Time to continue the ongoing series of 10 Question interviews with great services and sites that have community as a strong component. We have several more interviews in the works, but next up we chat with David Nelsen of TalkShoe.com!
1. What is TalkShoe?
www.TalkShoe.com is a website where you can talk (and text) live with others who share your interests. For example, if you love “Grey’s Anatomy” on ABC, you can connect with others who do too. Or maybe just talk with your friends. We can this “Social Conference Calling”.
2. What prompted you to create this tool?
So many people are becoming part of groups online. I thought it would be really cool if these groups could actually talk live. With TalkShoe, up to 300 people can get on the phone together. It sounds like chaos, but we’ve built it in a way that works!
3. TalkShoe seems to be aimed, in no small part, at helping online-only content producers (bloggers, vbloggers, podcasters, webcomic artists, etc.) go from small and static into big and dynamic. Did people think you were crazy for targeting an audience that (seemingly) “doesn’t make much money”?
To use a video analogy, you can be ABC television or you can be YouTube. Both are valid businesses, but I like YouTube better because it’s video entertainment democracy — anybody can do it. In many ways, TalkShoe is like an audio version of YouTube. Our users generate all of the content on the site. They do amazing things that we would never have thought of ourselves.
4. I assume that VOIP is the rockstar of this project; without it, would you be able to cover the hard costs?
I’ll rephrase it this way: Free calling is the rock star. Social conference calling is going mainstream because people can now call anywhere for free — with Voice over IP (VoIP) from their computer, with free night and weekend minutes on their cell phone, or with flat rate unlimited calling from their home phone. With TalkShoe’s “ShoePhone” feature, people can join a TalkShoe call from anywhere on the planet for free. So now you can talk to Grey’s Anatomy fans in Australia too.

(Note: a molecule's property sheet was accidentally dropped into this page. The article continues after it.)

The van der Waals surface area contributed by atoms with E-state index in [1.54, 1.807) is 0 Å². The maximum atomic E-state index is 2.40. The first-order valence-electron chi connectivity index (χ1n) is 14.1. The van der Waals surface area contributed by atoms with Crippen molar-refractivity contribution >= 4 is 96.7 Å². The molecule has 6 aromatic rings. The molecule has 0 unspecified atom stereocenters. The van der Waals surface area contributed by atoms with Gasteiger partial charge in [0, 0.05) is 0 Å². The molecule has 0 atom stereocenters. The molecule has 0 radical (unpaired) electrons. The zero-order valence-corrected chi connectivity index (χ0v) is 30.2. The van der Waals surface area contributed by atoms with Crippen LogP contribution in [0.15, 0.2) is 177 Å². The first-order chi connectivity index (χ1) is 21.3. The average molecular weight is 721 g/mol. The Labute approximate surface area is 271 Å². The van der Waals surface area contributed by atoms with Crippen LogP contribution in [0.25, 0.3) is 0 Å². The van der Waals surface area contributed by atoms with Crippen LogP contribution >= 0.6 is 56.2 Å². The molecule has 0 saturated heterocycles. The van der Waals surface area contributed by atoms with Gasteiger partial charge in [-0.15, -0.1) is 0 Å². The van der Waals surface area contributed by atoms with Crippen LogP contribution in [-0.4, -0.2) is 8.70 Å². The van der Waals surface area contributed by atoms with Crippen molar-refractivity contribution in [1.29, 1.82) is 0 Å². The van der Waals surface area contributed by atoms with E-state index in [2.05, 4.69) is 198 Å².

5. Speaking of costs… usage is free, and has been for a while. Talk to us about the future plans for keeping the lights on.
TalkShoe makes money in two ways. Even though people are calling in on Skype, or Vonage, or free cell phone minutes, TalkShoe and our partners earn a few cents per minute for every caller from the long distance companies because of an FCC rule. In addition, most of the calls on TalkShoe are recorded (at the option of the originator). We place short audio ads at the beginning of these recordings (like on the radio) and earn a few cents every time someone listens in the future.
6. Do you see any patterns, or gut feel about how audiences are growing?
We see the fastest growth when existing online groups in MySpace, FaceBook, Ning, Yahoo Groups, etc., use TalkShoe to start talking to each other. Typically, they pick a specific day and time and talk for about an hour every week. Of course with tens of thousands of live participants, there’s every pattern you can imagine.
7. I’m a huge PVP fan (www.pvponline), and have followed some of their shows which are great fun. What’s the effect, in your view, of combining a TalkShoe show with their own Web site?
The fans of PVP are a perfect example of an online group. TalkShoe allows them to connect with Scott Kurtz and the rest of the PVP team, and with each other.
8. What do you not see TalkShoe users doing much that you’d love them to use more often?
Each month we see 1,000,000 people listen to social conference call recordings (yes, there’s lots of interesting content here) while fewer than 50,000 (<5%) actually participate live. I’d like to see the 95% that have not done so, yet, actually call in. I think they’d find it to be a fun and satisfying experience to really connect with other people. Voice is a lot different than text. It’s a way to turn your online buddies into real friends.
9. What feature(s) would you just love to implement, if not for those pesky technology limits?
I wish we could just do everything sooner. We’ve now built everything that we first imagined when we started TalkShoe in 2005. But users have suggested literally hundreds of new features. If only there were steroids for software engineers — I’d be a major pusher.
10. Any parting words, or new upcoming features you’d like to share?
Every day we’re working to make TalkShoe simpler. In January, we’ll launch a new version of TalkShoe Live (our voice + text chat environment that’s used to run and manage calls) that works right out of the box. You can come to talkshoe.com and just immediately jump in to any interesting call — no sign-up or download required. And starting your own call with your friends will be much simpler too. And free as always!